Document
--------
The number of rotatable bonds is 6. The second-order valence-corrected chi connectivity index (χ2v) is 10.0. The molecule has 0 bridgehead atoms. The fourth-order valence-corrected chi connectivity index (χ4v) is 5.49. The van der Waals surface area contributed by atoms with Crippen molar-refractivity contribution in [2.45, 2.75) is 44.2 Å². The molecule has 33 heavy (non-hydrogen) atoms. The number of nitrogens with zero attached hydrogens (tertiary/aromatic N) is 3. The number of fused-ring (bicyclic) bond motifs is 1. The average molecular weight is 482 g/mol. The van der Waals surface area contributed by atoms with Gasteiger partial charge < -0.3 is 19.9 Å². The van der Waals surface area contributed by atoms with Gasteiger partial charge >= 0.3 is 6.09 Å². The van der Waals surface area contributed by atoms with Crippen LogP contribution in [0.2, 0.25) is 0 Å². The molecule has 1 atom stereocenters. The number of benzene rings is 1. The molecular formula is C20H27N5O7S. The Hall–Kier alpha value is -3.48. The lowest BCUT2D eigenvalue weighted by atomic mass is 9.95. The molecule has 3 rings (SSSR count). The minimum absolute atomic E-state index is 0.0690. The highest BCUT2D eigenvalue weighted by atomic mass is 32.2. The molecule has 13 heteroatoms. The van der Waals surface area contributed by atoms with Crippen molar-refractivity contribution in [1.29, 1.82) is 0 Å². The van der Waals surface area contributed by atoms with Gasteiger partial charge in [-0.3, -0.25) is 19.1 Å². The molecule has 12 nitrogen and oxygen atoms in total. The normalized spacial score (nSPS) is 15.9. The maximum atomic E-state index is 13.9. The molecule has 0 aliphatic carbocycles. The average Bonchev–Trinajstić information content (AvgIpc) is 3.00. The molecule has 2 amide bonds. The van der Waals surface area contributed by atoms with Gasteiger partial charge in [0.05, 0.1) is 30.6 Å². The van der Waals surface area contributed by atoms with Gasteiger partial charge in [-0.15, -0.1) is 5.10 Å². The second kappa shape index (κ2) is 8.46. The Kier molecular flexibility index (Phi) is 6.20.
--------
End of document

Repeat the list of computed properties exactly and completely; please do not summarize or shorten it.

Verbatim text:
The number of rotatable bonds is 6. The second-order valence-corrected chi connectivity index (χ2v) is 10.0. The molecule has 0 bridgehead atoms. The fourth-order valence-corrected chi connectivity index (χ4v) is 5.49. The van der Waals surface area contributed by atoms with Crippen molar-refractivity contribution in [2.45, 2.75) is 44.2 Å². The molecule has 33 heavy (non-hydrogen) atoms. The number of nitrogens with zero attached hydrogens (tertiary/aromatic N) is 3. The number of fused-ring (bicyclic) bond motifs is 1. The average molecular weight is 482 g/mol. The van der Waals surface area contributed by atoms with Gasteiger partial charge < -0.3 is 19.9 Å². The van der Waals surface area contributed by atoms with Gasteiger partial charge >= 0.3 is 6.09 Å². The van der Waals surface area contributed by atoms with Crippen LogP contribution in [0.2, 0.25) is 0 Å². The molecule has 1 atom stereocenters. The number of benzene rings is 1. The molecular formula is C20H27N5O7S. The Hall–Kier alpha value is -3.48. The lowest BCUT2D eigenvalue weighted by atomic mass is 9.95. The molecule has 3 rings (SSSR count). The minimum absolute atomic E-state index is 0.0690. The highest BCUT2D eigenvalue weighted by atomic mass is 32.2. The molecule has 13 heteroatoms. The van der Waals surface area contributed by atoms with Crippen molar-refractivity contribution in [1.29, 1.82) is 0 Å². The van der Waals surface area contributed by atoms with Gasteiger partial charge in [-0.3, -0.25) is 19.1 Å². The molecule has 12 nitrogen and oxygen atoms in total. The normalized spacial score (nSPS) is 15.9. The maximum atomic E-state index is 13.9. The molecule has 0 aliphatic carbocycles. The average Bonchev–Trinajstić information content (AvgIpc) is 3.00. The molecule has 2 amide bonds. The van der Waals surface area contributed by atoms with Gasteiger partial charge in [0.05, 0.1) is 30.6 Å². The van der Waals surface area contributed by atoms with Gasteiger partial charge in [-0.15, -0.1) is 5.10 Å². The second kappa shape index (κ2) is 8.46. The Kier molecular flexibility index (Phi) is 6.20.